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View from the East
Monday, January 12, 2004

By Al Myatt
ECU Beat Writer for The News & Observer

ECU in the 'Pink' with verbal from legacy

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Reggie Pinkney played defensive back on the only East Carolina football team to beat North Carolina. That was in 1975. That was just one highlight of his playing career for the Pirates. A win over N.C. State the following season and two Southern Conference championships were other significant accomplishments while Pinkney was playing for Coach Pat Dye at ECU.

Pinkney was back on campus this weekend as a guest parent of the Pirates football program. Pinkney’s son, Patrick Pinkney, has been an outstanding quarterback for Fayetteville Pine Forest during his high school career and has been an ECU recruiting target. The older Pinkney, who formerly was head coach at Fayetteville Westover High, is now principal at Hillsboro Elementary School in Fayetteville.

Reggie Pinkney said he and his wife, Rose, were the second to find out that Patrick Pinkney had committed to the Pirates. Reggie Pinkney said head coach John Thompson was the first. The Pinkneys were getting ready to have supper on the club level at Dowdy-Ficklen Stadium on Saturday night when their son broke the news that he planned to be a Pirate.

“We told him through the whole recruiting process that it would be his decision,” Reggie said. “He came over and said ‘I just did it. I committed.’ ”

The Pirates made an impressive presentation over the recruiting weekend — touring the campus, showing off athletics facilities and introducing university personnel. The culmination was Saturday night at the stadium.

Interim chancellor Bill Shelton spoke to the recruits and their families.

“They took the parents over on a bus and the recruits on another bus,” Reggie said. “They had jerseys made up for the players with their names on them. They had them run out of the tunnel with the vapor and smoke going and the public address announcer telling about their past accomplishments. The cheerleaders were there and some of the players.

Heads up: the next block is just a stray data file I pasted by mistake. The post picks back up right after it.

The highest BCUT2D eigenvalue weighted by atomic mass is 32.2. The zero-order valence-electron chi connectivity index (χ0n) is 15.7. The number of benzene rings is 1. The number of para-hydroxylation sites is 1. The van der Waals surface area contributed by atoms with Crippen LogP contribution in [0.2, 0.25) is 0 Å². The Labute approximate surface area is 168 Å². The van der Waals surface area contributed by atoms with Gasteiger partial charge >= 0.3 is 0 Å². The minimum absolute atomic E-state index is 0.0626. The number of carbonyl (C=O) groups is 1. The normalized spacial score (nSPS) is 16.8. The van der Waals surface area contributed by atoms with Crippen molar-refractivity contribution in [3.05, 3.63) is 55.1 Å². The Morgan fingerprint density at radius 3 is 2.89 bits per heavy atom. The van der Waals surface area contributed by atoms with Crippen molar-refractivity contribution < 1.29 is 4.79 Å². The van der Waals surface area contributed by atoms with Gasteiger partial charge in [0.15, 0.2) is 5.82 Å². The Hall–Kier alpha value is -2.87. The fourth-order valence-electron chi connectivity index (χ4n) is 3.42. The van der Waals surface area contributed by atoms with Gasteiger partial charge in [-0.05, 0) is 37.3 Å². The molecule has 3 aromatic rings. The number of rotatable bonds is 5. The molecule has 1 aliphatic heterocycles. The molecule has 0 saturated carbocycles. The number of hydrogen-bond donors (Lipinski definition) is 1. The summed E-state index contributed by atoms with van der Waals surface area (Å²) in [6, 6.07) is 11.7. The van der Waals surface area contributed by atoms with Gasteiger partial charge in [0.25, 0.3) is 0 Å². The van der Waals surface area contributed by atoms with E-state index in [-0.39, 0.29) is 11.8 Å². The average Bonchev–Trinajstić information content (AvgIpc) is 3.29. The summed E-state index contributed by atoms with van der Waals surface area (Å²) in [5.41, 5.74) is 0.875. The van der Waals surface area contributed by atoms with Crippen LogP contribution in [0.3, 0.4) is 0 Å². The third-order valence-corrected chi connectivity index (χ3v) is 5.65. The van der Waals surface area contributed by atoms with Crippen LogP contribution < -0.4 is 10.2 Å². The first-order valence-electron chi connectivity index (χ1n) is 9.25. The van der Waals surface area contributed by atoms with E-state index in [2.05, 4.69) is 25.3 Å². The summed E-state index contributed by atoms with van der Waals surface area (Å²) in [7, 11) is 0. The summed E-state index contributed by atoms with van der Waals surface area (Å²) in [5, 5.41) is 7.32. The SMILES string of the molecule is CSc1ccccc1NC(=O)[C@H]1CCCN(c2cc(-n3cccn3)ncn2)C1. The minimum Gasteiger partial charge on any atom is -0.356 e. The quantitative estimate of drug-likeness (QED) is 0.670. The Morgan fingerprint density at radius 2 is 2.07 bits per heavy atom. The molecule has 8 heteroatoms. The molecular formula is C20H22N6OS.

“They did their homework. They did a good job of selling the program and Coach Thompson stresses the family concept. My hat’s off to Coach Thompson and Coach (Jerry) McManus. It was a first class operation. I think they sold a lot of kids and their parents. It was a great, great weekend for the kids.”

Reggie Pinkney said it was a different weekend in many regards from the one he experienced when Sonny Randle was directing the ECU program and he was being recruited. Randle left ECU for Virginia after Pinkney’s freshman year.

“My dad was overseas and one of my high school coaches, Coach Woolard, drove me up there,” said the elder Pinkney of his recruiting visit to ECU. “My Mom and Dad weren’t involved. My coach drove back home and then came back to pick me up. We met with players and boosters and we had a big dinner the last day. Everyone met with Coach Randle. I felt comfortable and the opportunity to play right away was influential.”

After a 1-11 season, the opportunity to play right away again become a selling point for many of the current ECU recruits. McManus, ECU’s recruiting coordinator and running backs coach, identified Patrick Pinkney early.